The Time magazine issued on October 28, 2013, has a long and interesting article (Power Surge), signed by Bryan Walsh, on the energy revolution currently in progress in the United States.

The event, lasting since three years, has a name and a last name: Shale Gas.

The presence and abundance of the shale gas is since long known (not only in the United States). Since located in the sedimentary rock, clay type, practically impervious (source: “Shale Gas Presentation” from Geology.com), placed at a depth 2.000 through 4.000 meters (source: site Greenstyle.it), extracting it was not paying for long.

That until two technologies, both conceived in the United States, took place: the combination of horizontal drilling and hydraulic fracturing (or fracking).

The hydraulic fracturing, even though known since 1950 (see the article “Lessons from the shale revolution”, Mechanical Engineering issue of October 2013), according to Time became convenient starting on 1998 when the energy entrepreneur George Mitchell got the idea to replace the expensive drilling fluids since then used with water.

The gas stored in the shale is designated as unconventional gas, but it is a methane gas under any respect.

Due to the combination of horizontal drilling and fracking, the United States increased their production of gas around 30% in six years, from 2006 to 2012 (source: Time), passing the threshold of 708 billion of cubic meters per year. The natural gas price, consequently, decreased more than 50%. That allowed the Utilities to replace the old coal plants with new gas plants, in such way fulfilling the increasingly stringent requirements of the U.S. Environmental Protection Agency (EPA).

Coal provided the 50% of the U.S. energy in 2007; while it contributed for 37% in 2012.

The availability of many extractive fields turned the United States becoming one of the greater gas producer in the world. The current forecast is that this year U.S. will pass Russia as the world’s biggest combined producer of oil and natural gas. Within a decade, North America as a whole will produce as much oil as it consumes, cutting down the influence of the Middle East (source: Time).

This trend achieves special evidence if compared with the 2004 projections of the U.S. Energy Department (DOE). Based on them, the United States would be importing 71 billion cubic meters of liquefied natural gas (LNG) by 2011, with an expected growth up to 142 billion cubic meters by 2025. In order to face this fast growth, the construction of LNG terminals started in East Coast to process gas imported from the Middle East.

The oil picture was not less dark. In 2005 the United States were importing 12,4 million barrels a day, with an expected growth up to 15 million barrels a day in 2025.

Today the LNG terminals are retrofitted to export excess LNG produced in U.S., which will sell overseas at a cost lower than that occurring to China to produce it.

Huge shale gas fields have been discovered in many worldwide location, Europe included (source: petrolioegas.it).

The doubts on the environmental impact of the fracking (source: Greenstyle) and on the release of elevated amounts of carbon dioxide are, nevertheless, creating many concerns. According to the site  Greenstyle, it looks that the EPA estimated fracking (hydraulic fracturing) to have been the second source of CO2 in U.S. during 2012.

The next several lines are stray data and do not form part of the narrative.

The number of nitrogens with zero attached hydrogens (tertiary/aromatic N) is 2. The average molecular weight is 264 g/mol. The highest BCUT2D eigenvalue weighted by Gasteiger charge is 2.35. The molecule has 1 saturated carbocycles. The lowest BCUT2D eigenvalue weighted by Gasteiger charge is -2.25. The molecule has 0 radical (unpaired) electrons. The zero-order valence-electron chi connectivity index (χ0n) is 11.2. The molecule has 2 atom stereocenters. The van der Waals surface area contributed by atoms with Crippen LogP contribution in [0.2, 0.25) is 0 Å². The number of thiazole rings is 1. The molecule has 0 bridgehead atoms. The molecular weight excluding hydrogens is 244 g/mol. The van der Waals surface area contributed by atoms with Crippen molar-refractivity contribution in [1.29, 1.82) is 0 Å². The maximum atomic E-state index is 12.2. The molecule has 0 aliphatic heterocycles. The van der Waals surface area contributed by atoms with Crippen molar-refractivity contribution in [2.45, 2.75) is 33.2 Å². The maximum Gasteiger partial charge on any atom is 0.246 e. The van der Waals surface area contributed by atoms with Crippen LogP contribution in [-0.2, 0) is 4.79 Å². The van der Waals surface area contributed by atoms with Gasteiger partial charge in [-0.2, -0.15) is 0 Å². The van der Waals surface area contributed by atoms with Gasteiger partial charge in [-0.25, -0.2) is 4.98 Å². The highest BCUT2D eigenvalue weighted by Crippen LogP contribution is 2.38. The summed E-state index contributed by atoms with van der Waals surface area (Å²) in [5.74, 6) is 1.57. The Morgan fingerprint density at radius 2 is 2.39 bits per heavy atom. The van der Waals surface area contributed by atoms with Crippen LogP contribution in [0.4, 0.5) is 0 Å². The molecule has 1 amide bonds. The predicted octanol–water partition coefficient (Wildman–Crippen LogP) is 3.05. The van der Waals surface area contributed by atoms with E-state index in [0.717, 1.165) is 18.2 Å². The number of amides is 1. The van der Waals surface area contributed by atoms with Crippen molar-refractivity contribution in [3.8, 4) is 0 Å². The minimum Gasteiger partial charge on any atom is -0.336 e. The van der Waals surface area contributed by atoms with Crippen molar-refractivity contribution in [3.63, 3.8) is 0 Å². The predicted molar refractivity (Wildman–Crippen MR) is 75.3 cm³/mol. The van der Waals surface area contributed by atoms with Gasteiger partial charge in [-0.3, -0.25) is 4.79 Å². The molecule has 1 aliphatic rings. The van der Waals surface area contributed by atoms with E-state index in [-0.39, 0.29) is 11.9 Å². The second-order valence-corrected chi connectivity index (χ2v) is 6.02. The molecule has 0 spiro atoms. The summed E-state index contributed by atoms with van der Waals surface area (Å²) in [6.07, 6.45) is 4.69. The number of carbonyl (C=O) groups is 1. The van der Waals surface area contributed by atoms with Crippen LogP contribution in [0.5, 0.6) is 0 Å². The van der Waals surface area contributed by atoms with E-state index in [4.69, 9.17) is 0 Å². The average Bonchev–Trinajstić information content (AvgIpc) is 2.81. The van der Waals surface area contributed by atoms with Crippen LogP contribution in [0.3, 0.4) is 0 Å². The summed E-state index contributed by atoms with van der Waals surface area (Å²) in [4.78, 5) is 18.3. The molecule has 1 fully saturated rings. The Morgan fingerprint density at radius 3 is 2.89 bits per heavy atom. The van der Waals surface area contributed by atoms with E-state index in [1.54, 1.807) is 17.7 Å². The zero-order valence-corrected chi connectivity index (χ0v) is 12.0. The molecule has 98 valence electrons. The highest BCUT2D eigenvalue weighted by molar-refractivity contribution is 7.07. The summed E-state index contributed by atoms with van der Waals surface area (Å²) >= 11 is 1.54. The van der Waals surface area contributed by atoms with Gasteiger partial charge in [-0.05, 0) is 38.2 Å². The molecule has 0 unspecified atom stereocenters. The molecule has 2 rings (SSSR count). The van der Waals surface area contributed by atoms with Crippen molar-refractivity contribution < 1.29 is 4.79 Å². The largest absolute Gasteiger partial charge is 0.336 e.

In the United States, as reported by Time, others highlight also the issue of possible contamination of the groundwater tables (CREDO association).

To the shale gas revolution and to the lessons from it, the October 2013 issue (10/135) of the ASME magazine Mechanical Engineering devotes the article Lessons from the shale revolution. The author, Michael E. Webber, analyzes the factors which allowed this revolution, especially the synergy between policy, private entrepreneurship and technology development. The policy created the conditions for which the process could take off. The private entrepreneurship, at the proper moment, was able to change mind and invest in what was previously considered not paying. Technology was able to combine techniques since long known – as the horizontal drilling, proved since 1930, and the hydraulic fracturing, used since 1950 – with advanced chemical additives that turned these processes to become more effective and then paying.

With this combined approach, what looked as a not reversible condition of becoming more and more energetically depending from abroad was completely reversed.

The lesson is then very simple: when these three actors (policy, enterprise, technology) work together, moving toward a common target, the community takes great advantage. If so – the author wonders - why not applying the same working approach to other vexing societal problems, like health care, climate change, or economy policy?

And what in Italy? Being a system in Italy is like a dream. It would be just enough that policy and enterprise should be able to define some targets for the next years. In the lack of whatever project, it is difficult to figure out the various economical subjects moving ahead in a synergic way; also because here it is ever possible finding someone that yelling more and more can stop anything.

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